In the United States, voting is a fundamental right and duty of citizens. The years since the Voting Rights Act of 1965 have seen a dizzying array of legislation alleged to have the aim of disenfranchising a wide swath of American voters. Lend your voice to this conversation about the history of voter suppression, grassroots efforts to empower voters, and the policies that affect both. Moderated panel discussion with a reception to follow.

 

Panelists:

 

Moon DuchinMoon Duchin: Associate Professor of mathematics at Tufts University and collaborator in the Metric Geometry and Gerrymandering Group, a research project in the practically relevant applications of geometry, topology, and computing to the redistricting problem. In 2016, Duchin presented a Mathematical Association of America Distinguished Lecture, titled “Math and the Vote.”

  

 

Alexander KeyssarAlexander Keyssar: The Stirling Professor of History and Social Policy at the Kennedy School at Harvard University. His most recent book, The Right to Vote: The Contested History of Democracy in the United States (2000), was also a finalist for the Pulitzer Prize and the Los Angeles Times Book Award. A new and significantly updated version of the book was published in 2009 and extends the narrative from the 2000 election through the election of Barack Obama. His forthcoming book is  Why Do We Still Have the Electoral College?.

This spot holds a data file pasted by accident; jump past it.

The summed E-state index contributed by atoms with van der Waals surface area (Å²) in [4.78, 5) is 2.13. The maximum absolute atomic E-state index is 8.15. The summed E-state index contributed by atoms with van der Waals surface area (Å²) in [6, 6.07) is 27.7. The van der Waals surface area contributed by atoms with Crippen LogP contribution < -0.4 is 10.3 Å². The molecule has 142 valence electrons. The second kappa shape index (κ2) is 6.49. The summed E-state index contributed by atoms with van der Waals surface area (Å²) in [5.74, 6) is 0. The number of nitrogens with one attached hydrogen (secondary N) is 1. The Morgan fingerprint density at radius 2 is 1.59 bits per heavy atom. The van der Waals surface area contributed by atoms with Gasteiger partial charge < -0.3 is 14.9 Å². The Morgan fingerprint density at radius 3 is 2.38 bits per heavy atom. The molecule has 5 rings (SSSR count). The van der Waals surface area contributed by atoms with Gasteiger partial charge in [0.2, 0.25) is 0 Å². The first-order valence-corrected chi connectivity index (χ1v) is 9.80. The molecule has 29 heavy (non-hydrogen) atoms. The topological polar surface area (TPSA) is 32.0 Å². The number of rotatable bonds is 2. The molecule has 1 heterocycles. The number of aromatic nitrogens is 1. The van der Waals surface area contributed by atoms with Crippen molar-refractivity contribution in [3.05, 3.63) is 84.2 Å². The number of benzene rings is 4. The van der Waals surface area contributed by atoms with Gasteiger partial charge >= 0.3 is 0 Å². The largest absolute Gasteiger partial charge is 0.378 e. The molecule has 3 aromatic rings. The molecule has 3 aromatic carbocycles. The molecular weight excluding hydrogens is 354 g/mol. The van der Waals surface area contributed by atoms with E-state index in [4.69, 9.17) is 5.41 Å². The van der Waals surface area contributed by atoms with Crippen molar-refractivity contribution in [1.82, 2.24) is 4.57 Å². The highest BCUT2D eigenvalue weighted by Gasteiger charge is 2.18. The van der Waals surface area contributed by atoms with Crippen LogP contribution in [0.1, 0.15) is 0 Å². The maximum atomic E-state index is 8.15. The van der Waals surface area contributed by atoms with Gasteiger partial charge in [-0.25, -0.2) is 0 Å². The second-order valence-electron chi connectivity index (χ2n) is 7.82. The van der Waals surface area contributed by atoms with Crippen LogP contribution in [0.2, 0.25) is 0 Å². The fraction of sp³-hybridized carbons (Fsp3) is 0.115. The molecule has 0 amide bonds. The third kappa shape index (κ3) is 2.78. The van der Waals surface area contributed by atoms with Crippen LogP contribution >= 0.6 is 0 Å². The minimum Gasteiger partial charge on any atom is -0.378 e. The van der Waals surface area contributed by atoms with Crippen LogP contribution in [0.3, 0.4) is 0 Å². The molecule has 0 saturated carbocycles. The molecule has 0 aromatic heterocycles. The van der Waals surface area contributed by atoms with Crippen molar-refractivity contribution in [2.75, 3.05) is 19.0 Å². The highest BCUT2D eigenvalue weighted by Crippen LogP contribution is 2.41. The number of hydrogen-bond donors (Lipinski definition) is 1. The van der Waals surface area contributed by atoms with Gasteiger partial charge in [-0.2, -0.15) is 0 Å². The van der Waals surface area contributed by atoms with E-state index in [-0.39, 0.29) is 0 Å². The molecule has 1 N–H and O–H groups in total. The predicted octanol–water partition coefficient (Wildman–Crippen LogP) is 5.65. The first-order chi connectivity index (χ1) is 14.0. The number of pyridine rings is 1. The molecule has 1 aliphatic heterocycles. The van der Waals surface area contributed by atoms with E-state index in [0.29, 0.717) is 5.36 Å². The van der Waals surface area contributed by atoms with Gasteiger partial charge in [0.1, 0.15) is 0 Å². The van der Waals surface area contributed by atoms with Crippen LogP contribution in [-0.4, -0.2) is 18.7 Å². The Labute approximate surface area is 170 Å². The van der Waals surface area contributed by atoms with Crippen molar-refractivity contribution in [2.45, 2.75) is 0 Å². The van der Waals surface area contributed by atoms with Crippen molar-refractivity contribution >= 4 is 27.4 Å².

Bob Marra: A healthcare specialist who, after 40+ years has moved into the problems of criminal justice, with focus on offenders returning to civilian life.

 

 Moderator: 

Wilhemina AgbemakplidoWilhemina Agbemakplido has a Master's degree in the Mediation, Negotiation, and Conflict Resolution program at the McCormack Graduate School of Policy and Global Studies at the University of Massachusetts Boston. Wilhelmina also co-founded Refugees Welcome!, a nonprofit organization that works with legislators at the local and national level on the behalf of service providers for refugees and immigrants.